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Issues over the use of Russian funds seized in Western countries will be decided in Italy



If the first week of June will be exacerbated for Europe between the ECB meeting and the elections for the renewal of the Europarliament, the one that has just begun risks being decisive for Italy’s role in the balance of the international chessboard. And for the consequences that a more than likely hardening on heterodirected positions will bring for our country. For once, I fear already in the short term. The chaos is now total.

News coming out of Iran adds fuel to a fire that has now flared up more than two years ago and that no one can tame. Or perhaps no one wants to tame it. The G7 Finance Ministers’ Meeting, chaired by Giancarlo Giorgetti, the Italian presidency’s delegate, will take place in Stresa from May 23–25. There are three main topics on the table.

  • Artificial intelligence,
  • the global minimum tax,
  • the use of Russian assets were frozen in deference to sanctions.

The first two points will be addressed with no decision in a million, including poorly understood words, but the third point cannot be taken superficially, and they will have to try not to give the impression of being a NATO meeting in disguise. As for the use of the proceeds of the $300 billion in frozen Russian assets to finance Ukraine’s rearmament, the topic appears thorny, to say the least. In fact, it was explosive. In every sense of the word. And Moscow already sent a clear signal just the other day.

The seizure of more than 700 million assets of Russian branches of Unicredit, Deutsche Bank and Commerzbank appears more than a warning. Even Mr. Magoo would see the Rubicon clearly and squarely in front of him. One can cross it, sure. After that, the financial and trade war will be total. And Italy is likely to pay a heavy price. Germany has also had to deal with the collapse of the low-cost energy system that Russia had promised, incurring costs associated with de-industrialization that are nearly unaffordable due to the EU’s misguided green policies.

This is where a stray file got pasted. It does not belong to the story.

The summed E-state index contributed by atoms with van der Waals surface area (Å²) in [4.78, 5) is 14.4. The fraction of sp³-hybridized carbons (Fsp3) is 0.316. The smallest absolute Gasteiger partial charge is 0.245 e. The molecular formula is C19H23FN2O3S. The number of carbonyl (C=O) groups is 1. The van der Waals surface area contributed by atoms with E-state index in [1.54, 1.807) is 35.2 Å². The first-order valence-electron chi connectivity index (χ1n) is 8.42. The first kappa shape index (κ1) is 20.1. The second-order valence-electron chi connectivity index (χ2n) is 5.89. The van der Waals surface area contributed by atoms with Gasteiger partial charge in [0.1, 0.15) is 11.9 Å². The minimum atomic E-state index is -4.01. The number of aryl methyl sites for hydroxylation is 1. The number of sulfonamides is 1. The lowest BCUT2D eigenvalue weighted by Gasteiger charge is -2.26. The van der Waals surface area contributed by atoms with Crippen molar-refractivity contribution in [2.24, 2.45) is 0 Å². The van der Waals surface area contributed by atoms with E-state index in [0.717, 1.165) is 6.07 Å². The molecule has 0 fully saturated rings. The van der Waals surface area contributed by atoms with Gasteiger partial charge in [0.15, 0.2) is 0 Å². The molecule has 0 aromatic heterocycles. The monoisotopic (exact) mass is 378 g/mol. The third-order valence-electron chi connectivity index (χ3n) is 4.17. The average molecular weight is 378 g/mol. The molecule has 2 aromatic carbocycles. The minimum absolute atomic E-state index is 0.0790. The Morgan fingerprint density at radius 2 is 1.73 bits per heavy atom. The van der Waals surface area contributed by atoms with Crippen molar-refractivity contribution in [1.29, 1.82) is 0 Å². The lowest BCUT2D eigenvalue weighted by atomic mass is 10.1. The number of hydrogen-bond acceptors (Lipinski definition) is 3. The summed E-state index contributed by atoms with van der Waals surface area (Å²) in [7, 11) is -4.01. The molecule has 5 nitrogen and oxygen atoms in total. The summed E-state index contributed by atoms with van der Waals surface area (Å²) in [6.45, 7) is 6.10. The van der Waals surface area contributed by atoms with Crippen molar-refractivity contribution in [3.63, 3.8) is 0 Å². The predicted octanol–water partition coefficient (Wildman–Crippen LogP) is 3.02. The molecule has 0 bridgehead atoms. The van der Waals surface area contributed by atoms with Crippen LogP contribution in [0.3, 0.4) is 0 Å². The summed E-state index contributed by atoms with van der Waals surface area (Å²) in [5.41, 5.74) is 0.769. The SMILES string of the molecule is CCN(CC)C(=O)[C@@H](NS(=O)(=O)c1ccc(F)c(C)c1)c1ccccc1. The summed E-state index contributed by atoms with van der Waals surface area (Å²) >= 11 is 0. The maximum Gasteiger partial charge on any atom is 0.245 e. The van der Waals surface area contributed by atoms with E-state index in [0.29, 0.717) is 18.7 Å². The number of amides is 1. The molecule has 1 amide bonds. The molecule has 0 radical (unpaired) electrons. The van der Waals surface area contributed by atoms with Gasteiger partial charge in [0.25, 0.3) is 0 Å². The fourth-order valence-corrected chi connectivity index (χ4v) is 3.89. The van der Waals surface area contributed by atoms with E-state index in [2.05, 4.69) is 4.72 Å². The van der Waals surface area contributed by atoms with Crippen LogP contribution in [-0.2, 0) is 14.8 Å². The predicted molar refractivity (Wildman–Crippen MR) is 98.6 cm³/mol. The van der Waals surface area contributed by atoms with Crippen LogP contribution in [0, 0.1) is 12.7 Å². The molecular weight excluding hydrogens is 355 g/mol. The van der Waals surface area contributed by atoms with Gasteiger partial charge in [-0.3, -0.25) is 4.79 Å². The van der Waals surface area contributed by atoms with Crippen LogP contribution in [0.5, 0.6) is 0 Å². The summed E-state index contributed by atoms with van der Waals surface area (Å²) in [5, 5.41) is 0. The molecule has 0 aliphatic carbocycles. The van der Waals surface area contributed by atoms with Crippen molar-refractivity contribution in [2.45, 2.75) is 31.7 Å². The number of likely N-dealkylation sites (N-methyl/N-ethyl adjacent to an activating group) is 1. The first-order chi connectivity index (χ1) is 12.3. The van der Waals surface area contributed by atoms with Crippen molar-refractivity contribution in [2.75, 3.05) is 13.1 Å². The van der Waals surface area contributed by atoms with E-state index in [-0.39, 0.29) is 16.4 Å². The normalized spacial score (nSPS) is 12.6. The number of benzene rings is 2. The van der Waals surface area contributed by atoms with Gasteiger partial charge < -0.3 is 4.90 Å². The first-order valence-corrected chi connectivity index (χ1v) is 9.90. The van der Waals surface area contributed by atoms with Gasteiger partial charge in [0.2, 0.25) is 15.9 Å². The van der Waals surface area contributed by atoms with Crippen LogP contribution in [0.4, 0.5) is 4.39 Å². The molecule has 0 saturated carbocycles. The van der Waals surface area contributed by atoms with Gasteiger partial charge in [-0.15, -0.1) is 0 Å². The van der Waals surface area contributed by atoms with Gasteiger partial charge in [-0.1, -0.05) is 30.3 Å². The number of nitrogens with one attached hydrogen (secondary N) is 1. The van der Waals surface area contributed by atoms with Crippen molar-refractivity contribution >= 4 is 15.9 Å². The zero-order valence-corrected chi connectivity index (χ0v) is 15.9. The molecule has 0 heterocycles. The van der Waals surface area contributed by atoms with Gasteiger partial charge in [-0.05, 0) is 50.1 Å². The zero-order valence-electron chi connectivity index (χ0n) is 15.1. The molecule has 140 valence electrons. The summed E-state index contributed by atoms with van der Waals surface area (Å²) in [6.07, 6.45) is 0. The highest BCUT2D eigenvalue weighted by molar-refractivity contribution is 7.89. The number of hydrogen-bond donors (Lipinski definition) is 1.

What’s the problem? During the session devoted to the Ukraine issue, scheduled for Saturday with the participation of Kiev’s Finance Minister Sergii Marchenko, sources familiar with the dossier indicate that the G7 is set to welcome the EU’s decision to use the profits from these Russian assets. And on the purposes of using these resources, Italy will play a mediating role. Translated, what will end up on the table will be at the direction of the Italian presidency. But, clearly, at the US mandate. Reuters stated this quite succinctly last Friday in an article that our media blatantly disregarded. Janet Yellen is about to leave for Europe with a clear agenda. Not surprisingly, before reaching Stresa, she will make a stop in Germany. Frankfurt. And what does U.S. What does Treasury Number One intend to propose to the G7? To turn the proceeds of those frozen assets into collateral to secure a bond or loan offering Kiev some $50 billion almost ready cash in new line of credit.

The problem? The precedent it sets. Because securitizing what is in fact already the result of a seizure that could set a dangerous precedent in international law presupposes keeping that bond on the balance sheet of the subscribing countries for 20 years. Who does it report to? The G7? And under what shared balance sheet, meaning liabilities and assets? And the question is not captious. Because the first to raise the alarm in this regard was Josh Lipsky, senior director of the GeoEconomics Center of the Atlantic Council. It is hard to paint him as a friend of the Kremlin. The one related to this issue represents a very high and impassable mountain to climb. But the United States intends to push very clearly in this direction at the G7. So much so that I’m willing to bet that if it doesn’t become a reality now, it will in the near future, he told Reuters.

In short, the Italian presidency is caught between the anvil of Russia’s seizure of 463 million assets belonging to Unicredit and the hammer of Washington’s iron will to turn the G7’s role as Ukrainian caretaker into a multi-year financial (and military) commitment. And constrained. A huge risk. Of which Minister Giorgetti will certainly be conscious. Just as he is aware of the necessary balance between risks and benefits,.

Is it better to lose the relationship with Russia altogether, jeopardizing banks and companies with a presence there, as well as losing altogether any possible energy rapprochement? Or antagonize the U.S. Treasury at a time when our public accounts-by the explicit admission of the Mef-are at great risk? Who controls the market most that can blow our spread, the U.S. or Russia? And the fact that Janet Yellen stops in Frankfurt before arriving in Stresa—what does that tell us with respect to a likely moral suasion on the ECB, the same institution that, through reinvesting Pepp bonds, is keeping that same spread in balance?


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